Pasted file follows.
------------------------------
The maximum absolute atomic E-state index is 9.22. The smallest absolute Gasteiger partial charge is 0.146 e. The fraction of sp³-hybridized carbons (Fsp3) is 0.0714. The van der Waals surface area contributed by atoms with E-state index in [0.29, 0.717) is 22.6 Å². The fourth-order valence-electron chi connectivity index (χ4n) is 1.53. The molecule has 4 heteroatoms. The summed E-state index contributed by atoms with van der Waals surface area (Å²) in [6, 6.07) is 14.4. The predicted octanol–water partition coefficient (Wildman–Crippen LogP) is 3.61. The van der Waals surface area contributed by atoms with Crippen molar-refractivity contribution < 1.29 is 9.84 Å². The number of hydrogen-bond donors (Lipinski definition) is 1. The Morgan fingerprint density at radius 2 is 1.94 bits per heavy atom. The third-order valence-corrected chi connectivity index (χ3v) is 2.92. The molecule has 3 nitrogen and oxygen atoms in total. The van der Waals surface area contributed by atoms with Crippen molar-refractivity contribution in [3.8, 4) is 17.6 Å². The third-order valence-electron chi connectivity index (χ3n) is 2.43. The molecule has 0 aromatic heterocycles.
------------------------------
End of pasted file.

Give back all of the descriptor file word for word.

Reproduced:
The maximum absolute atomic E-state index is 9.22. The smallest absolute Gasteiger partial charge is 0.146 e. The fraction of sp³-hybridized carbons (Fsp3) is 0.0714. The van der Waals surface area contributed by atoms with E-state index in [0.29, 0.717) is 22.6 Å². The fourth-order valence-electron chi connectivity index (χ4n) is 1.53. The molecule has 4 heteroatoms. The summed E-state index contributed by atoms with van der Waals surface area (Å²) in [6, 6.07) is 14.4. The predicted octanol–water partition coefficient (Wildman–Crippen LogP) is 3.61. The van der Waals surface area contributed by atoms with Crippen molar-refractivity contribution < 1.29 is 9.84 Å². The number of hydrogen-bond donors (Lipinski definition) is 1. The Morgan fingerprint density at radius 2 is 1.94 bits per heavy atom. The third-order valence-corrected chi connectivity index (χ3v) is 2.92. The molecule has 3 nitrogen and oxygen atoms in total. The van der Waals surface area contributed by atoms with Crippen molar-refractivity contribution in [3.8, 4) is 17.6 Å². The third-order valence-electron chi connectivity index (χ3n) is 2.43. The molecule has 0 aromatic heterocycles.